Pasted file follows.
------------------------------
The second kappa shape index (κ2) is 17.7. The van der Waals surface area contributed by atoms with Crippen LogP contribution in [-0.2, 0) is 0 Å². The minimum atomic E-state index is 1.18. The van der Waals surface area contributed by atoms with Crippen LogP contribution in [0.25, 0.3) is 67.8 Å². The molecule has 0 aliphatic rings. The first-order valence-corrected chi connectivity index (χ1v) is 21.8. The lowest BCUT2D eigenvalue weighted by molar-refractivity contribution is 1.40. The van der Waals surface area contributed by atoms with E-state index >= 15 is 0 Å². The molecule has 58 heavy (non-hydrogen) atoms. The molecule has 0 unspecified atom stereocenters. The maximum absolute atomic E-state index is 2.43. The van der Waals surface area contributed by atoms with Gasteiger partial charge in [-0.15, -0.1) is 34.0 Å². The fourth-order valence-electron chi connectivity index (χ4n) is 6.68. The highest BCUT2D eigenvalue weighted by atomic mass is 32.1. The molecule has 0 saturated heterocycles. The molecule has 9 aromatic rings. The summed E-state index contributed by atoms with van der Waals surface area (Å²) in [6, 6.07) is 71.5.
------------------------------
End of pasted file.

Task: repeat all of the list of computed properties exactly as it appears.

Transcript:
The second kappa shape index (κ2) is 17.7. The van der Waals surface area contributed by atoms with Crippen LogP contribution in [-0.2, 0) is 0 Å². The minimum atomic E-state index is 1.18. The van der Waals surface area contributed by atoms with Crippen LogP contribution in [0.25, 0.3) is 67.8 Å². The molecule has 0 aliphatic rings. The first-order valence-corrected chi connectivity index (χ1v) is 21.8. The lowest BCUT2D eigenvalue weighted by molar-refractivity contribution is 1.40. The van der Waals surface area contributed by atoms with E-state index >= 15 is 0 Å². The molecule has 58 heavy (non-hydrogen) atoms. The molecule has 0 unspecified atom stereocenters. The maximum absolute atomic E-state index is 2.43. The van der Waals surface area contributed by atoms with Gasteiger partial charge in [-0.15, -0.1) is 34.0 Å². The fourth-order valence-electron chi connectivity index (χ4n) is 6.68. The highest BCUT2D eigenvalue weighted by atomic mass is 32.1. The molecule has 0 saturated heterocycles. The molecule has 9 aromatic rings. The summed E-state index contributed by atoms with van der Waals surface area (Å²) in [6, 6.07) is 71.5.